Whether you travel often or only occasionally or if you work in travel, do you believe you have a responsibility to the world to leave it better than how it was before you arrived? Anyone who works in tourism, be it a cruise line, resort, CEO, hotel front desk clerk, travel agent, travel writer, or travel blogger is the face of travel to the general public. As such, I believe we have a certain amount of responsibility to the world to not only encourage travel, but to protect this very same world in which we live. Travel is a great experience for all of those who want to experience different cultures and explore a completely different way of life, these destinations are fun and can be the adventure of a life time, if you happen to have an individual that you look after who has an impairment then you can even take them travelling with you and enjoy the journey together. You can purchase some wheelchairs and scooters from Scooters ‘N Chairs, these devices are great for all of those who need support from an electrical device, making travel easy and destinations accessible to all of those in the world.
As someone who takes the idea of being “green” seriously, I try to practice what I preach. At home we follow the three R’s of reduce, reuse, and recycle and are avid users (and givers) on Freecycle. We don’t buy bottled water if we can avoid it and I am usually found in public with my black water bottle in hand. We compost, have solar panels on our home, and watch both our electricity and water usage. Every piece of paper is recycled in our home, every piece of plastic, every bottle, every can, etc. This entry isn’t about being “green”, but should shed a light on me as a person while at home.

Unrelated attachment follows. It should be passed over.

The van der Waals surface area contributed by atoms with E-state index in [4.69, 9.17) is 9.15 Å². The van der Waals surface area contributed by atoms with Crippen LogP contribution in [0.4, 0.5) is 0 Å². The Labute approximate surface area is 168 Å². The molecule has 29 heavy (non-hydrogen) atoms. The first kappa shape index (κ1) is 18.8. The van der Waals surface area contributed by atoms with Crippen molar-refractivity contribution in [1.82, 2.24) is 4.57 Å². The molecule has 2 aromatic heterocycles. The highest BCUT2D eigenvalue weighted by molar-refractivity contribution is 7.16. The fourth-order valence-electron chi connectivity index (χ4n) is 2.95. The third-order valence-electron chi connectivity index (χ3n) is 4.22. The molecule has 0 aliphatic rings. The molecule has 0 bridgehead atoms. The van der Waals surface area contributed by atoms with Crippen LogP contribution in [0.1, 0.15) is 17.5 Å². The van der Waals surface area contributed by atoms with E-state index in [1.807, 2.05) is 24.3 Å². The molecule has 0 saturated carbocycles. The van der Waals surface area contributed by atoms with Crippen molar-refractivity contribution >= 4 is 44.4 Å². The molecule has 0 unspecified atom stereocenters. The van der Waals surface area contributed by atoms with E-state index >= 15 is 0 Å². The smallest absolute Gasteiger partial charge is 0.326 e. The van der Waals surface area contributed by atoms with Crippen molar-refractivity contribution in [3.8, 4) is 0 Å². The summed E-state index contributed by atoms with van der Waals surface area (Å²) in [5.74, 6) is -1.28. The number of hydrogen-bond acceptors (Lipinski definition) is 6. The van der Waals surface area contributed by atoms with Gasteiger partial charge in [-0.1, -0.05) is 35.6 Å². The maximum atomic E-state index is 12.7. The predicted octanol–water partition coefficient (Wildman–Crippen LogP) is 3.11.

While traveling, it always pains me to throw away paper, plastic, etc. and when I don’t see a recycle bin, I shudder. Granted, not every business is there yet and certainly not every country is there either, but I do try to do my share, including taking paper with me and finding another place to deposit it instead of throwing it in the trash. I have learned to place a banana peel in a bin with only minimal guilt, but still I wish I had somewhere else to put it, don’t you?
Having said that, is there more that we can do? Absolutely! I had the pleasure of meeting representatives of Tourism Cares last year at a travel conference. Of course, I was thrilled that they were also local to me as they are based out of Canton, MA. In a nutshell, Tourism Cares‘ mission is to preserve the travel experience for future generations. Tourism Cares was formed in 2005 by the merger of the National Tourism Foundation and the Travelers Conservation Foundation. Volunteers from the travel and tourism industry clean up and restore culturally significant, tourism-related sited needing care and rejuvenation. More than 2,000 volunteers have donated more than 20,000 hours at sites across North America including Ellis Island, Gettysburg, PA, Mystic Seaport, CT, and Pensacola, FL, among many others. Tourism Cares, a nonprofit organization, has awarded $101,000 in scholarships to 75 travel students in 2011 and awarded grants for conservation, preservation, and restoration of global natural, cultural and historic sites.